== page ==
2010 NCAA Tournament: I Still Hate Duke, but What a Game

K. D. JamesCorrespondent IApril 6, 2010

INDIANAPOLIS - APRIL 05:  Gordon Hayward #20 of the Butler Bulldogs looks on against the Duke Blue Devils during the 2010 NCAA Division I Men's Basketball National Championship game at Lucas Oil Stadium on April 5, 2010 in Indianapolis, Indiana.  (Photo by Jonathan Daniel/Getty Images)
Jonathan Daniel/Getty Images

Although Duke beat mid-major Butler for its fourth title under head coach Mike Krzyzewski Monday night, 61-59, it was a captivating game from beginning to end.


Butler, the little team that could from Indianapolis, Indiana, went head to head with the Blue Devils, as the Bulldogs had the Blue Devils in a bind, a No. 1 seed baffled that a No. 5 seed was baring down its neck in much of the first half as it was in the second.

Yes, the Devils had the height advantage and played better defense, but the opportunistic Butler almost capitalized on last-minute mistakes by Duke, such as the missing layup by guard Nolan Smith in the paint and a couple of uncharacteristic turnovers.

Unfortunately, it was not enough in the end, as the "Big Three" of Smith, Jon Scheyer, and Kyle Singler, with the addition of seven-foot-plus center Greg Zoubek's imposing presence, seemed to overwhelm Butler in the last five to six minutes of the national title game.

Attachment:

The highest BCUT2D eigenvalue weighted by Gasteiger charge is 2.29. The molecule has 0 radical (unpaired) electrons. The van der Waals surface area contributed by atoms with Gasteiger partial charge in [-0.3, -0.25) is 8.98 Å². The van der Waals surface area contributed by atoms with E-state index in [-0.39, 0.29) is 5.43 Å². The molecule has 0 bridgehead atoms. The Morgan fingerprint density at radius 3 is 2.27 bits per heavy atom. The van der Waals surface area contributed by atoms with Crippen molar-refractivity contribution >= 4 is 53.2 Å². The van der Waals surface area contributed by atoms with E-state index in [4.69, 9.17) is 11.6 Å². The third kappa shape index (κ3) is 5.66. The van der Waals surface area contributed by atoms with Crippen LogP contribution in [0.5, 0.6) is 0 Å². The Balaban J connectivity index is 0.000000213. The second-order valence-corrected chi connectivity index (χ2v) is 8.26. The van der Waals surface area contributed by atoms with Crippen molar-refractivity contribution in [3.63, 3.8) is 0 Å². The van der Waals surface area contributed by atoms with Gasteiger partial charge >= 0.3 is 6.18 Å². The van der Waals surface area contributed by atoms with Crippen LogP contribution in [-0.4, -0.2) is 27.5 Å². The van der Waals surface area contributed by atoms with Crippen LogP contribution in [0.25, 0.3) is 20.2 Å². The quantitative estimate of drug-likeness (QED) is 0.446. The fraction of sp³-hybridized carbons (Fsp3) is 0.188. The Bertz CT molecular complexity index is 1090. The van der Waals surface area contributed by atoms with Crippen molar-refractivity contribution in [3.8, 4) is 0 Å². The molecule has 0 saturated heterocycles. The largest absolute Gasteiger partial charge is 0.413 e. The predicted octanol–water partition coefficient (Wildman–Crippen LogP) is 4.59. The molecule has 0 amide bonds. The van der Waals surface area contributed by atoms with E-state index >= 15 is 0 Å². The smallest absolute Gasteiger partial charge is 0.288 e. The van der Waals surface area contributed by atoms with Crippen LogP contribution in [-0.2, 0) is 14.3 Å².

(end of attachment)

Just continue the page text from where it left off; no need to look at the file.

Butler had several more offensive rebounds than Duke in the first half, but foul trouble, uncohesive team play, and rushed shots in the second half were perhaps the most frustrating and obvious reasons as to why they didn't pull it off at the end.


The Bulldogs played valiantly throughout the season under the guidance of 33-year-old Boy Wonder head coach Brad Stevens, and they gave higher ranked teams fits all the way to Lucas Oil Stadium, including against Michigan State last Sat.

Although the David vs. Goliath metaphor works better in Hollywood than in real-life sports scenarios, this game almost ended in a way that would have been regarded as the sequel to the 1980s film "Hoosiers," if Butler's Gordon Hayward had made that improbable half-court three-pointer with mere seconds left on the clock.

But the orange sphere hit the backboard, then in and out of the rim, with one of the most unpredictable and most captivating of NCAA tournaments ended in what many will review years from now on DVRs and ESPN Classic.

Scrappy Butler, riding on a 25-game winning streak, made it really close and almost pulled it off, but…sadly, the better team won.